Ice_Worm_against_Fingernail

Glacial Ice Worms: Ancient Story Tellers

March 14th, 2016 | Posted by in Graduate M.Ed. Program

By Gavin Willis, graduate student in the institute’s 14th cohort.

So much of natural history is about storytelling. Whether it is telling about the budding of Indian Plum last spring, the migration pattern of Spotted Towhees last decade, or the historical path of a river, the idea of imparting to present and future generations the story of what was once observed is integral to the ideals of natural history. However, the stories aren’t always complete, and the quest to fill those gaps can unearth all kinds of interesting science and research methods.

The first thing that strikes most visitors to the North Cascades is the rugged mountainscapes that surround them. The story of the glaciers that carved those mountains is older than the park itself, by millennia. The most recent story is that of the Puget Lobe of the Cordilleran Ice Sheet, which is said to have advanced south from the Waddington Range and engulfed the entirety of the North Cascades. Geological evidence tells the story of its retreat approximately 12,000 years ago, but attempts to determine the path it took while fleeing the area have unearthed as many questions as answers.

There are many different voices that tell the story of the retreat of the Cordilleran Ice Sheet. Jagged mountain peaks tell tales of the ice sheets’ height, while scarred bedrock told legends of its mighty power. However since I’m a biologist, and not a geologist, I can’t translate any of these stories.Chinese Teapots Wholesale Chinese Teapots Amber Spiral Bracelets
Instead, I chose to listen to the voice of the ice worm.

» Continue reading Glacial Ice Worms: Ancient Story Tellers

SWW 2015 Beach sitting

The Practice of Presence: Responding to Inner & Outer Landscapes Field Notes and Poems (Part Two)

December 26th, 2015 | Posted by in Life at the Learning Center

North Cascades Institute hosted a class called Sit, Walk, Write: Nature and the Practice of Presence. Participants began their days with a sitting meditation, followed by writing and sharing poetry and short nature essays, walking meditation, and exploring the woods around the Learning Center. Here are some participant poems that came out of this unique weekend in the North Cascades. The first group of pieces from this year can be found here.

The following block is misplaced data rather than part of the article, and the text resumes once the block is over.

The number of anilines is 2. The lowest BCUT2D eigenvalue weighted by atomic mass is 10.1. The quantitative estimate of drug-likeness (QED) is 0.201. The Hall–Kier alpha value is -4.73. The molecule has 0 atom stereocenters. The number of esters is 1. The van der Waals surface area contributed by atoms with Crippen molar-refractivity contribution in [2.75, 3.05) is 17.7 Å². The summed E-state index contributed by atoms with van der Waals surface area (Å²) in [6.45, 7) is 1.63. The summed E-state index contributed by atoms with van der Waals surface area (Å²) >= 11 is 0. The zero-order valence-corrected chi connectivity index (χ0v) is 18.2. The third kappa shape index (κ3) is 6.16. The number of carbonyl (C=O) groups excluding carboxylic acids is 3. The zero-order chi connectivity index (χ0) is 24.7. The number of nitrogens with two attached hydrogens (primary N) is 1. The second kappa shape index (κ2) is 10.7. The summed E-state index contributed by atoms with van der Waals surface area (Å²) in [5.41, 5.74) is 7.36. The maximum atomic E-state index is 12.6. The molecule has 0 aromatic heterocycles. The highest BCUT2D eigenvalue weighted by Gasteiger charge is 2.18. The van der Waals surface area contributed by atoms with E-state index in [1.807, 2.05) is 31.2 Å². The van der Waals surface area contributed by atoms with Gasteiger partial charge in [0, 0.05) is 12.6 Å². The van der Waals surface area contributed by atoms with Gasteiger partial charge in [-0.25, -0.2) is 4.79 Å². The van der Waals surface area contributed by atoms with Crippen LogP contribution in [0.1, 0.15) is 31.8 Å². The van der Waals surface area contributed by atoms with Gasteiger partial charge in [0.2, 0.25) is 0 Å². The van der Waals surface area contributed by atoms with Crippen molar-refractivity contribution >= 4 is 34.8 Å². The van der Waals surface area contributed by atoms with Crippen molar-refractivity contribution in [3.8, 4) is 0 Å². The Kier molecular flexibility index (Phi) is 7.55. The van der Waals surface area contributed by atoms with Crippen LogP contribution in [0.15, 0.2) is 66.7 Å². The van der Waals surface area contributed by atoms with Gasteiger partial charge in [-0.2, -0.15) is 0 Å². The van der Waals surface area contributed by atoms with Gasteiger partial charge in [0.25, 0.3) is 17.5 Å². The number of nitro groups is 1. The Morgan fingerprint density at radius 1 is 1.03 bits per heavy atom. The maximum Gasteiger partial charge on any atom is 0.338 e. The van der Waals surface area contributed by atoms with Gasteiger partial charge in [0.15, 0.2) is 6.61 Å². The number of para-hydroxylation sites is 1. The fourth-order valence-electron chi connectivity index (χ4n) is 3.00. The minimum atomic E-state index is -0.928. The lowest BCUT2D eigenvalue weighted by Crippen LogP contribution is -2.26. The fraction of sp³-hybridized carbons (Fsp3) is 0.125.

Poems in Response to “Voices from the Salmon Nations” by Frances Ambrose

Boulders

Those great, smooth boulders
were they polished by glaciers?
or by the years of glacial melt
relentlessly flowing over and around?
or by countless salmon bodies brushing their sides
on the struggle upstream?

Death for a rock comes
when it is ground to powder by wind, waves, other rocks
and then dissolved in water
to become food for plankton and algae
in turn, food for feeder fish
who become dinner for salmon.

The next time I eat salmon patties
will I remember and praise those ancient rocks?

When I die
I too will return to molecules
that will feed the smallest to largest creatures,
eventually.

Great boulders: you and I are kin.

Late Fall

The river stinks.
Dead salmon litter the banks.
Rotting fins float in the eddies.
Eyes pecked out by crows.
Whole carcasses carried into the forest by eagles,
remnants scattered on duff below tall perches.
Fat bears waddle away, fish blood on their muzzles.
Stink and happiness everywhere.

» Continue reading The Practice of Presence: Responding to Inner & Outer Landscapes Field Notes and Poems (Part Two)

Jon Reidel

Jon Riedel: Glacier Geologist

October 11th, 2015 | Posted by in Naturalist Notes

What do you do if you are a young midwestern college graduate with a degree in geology and a yearning for adventure, wilderness and outdoor work in the West? “You go to where the action is,” says Jon Riedel, and for him, that meant the North Cascades.

The North Cascades’ superlative features would excite any geologist: it’s the most glaciated region in the Lower 48, with the most vertical relief; the bedrock floor of Lake Chelan sits more than two thousand feet below sea level; dozens of ice ages and glaciations have contorted the landscape into an infinite number of “problems” waiting to be solved. And better yet, the region had largely been ignored by geologists due to its remoteness and difficult access. Riedel found his calling and soon landed a job with North Cascades National Park as a geologist.

“The deductive approaches used in geomorphology—the study of the earth’s surface—caught on with me,” he explains.“The ability to read the landscape and see into the past was intoxicating.”

Coming from the Midwest, Riedel found that everything in the North Cascades was different: the brush was thick and the slopes steep, making exposed rock difficult to find and study sites challenging to get to. So Riedel focused on more easily visible surficial geology features such as alluvial fans, floodplains, terraces, moraines, valleys, and of course, glaciers. With persistence and many miles underfoot, Riedel began to understand what makes the North Cascades unique.

» Continue reading Jon Riedel: Glacier Geologist

Facing Climate Change – The Tinder People

Fires and floods: North Cascades federal lands prepare for climate change

November 20th, 2014 | Posted by in Naturalist Notes

By Hannah Hickey, University of Washington News and Information

In a country that boasts an awe-inspiring system of national parks, the Pacific Northwest may be especially lucky. But even remote parks and forests can’t escape the problem of human-induced climate change.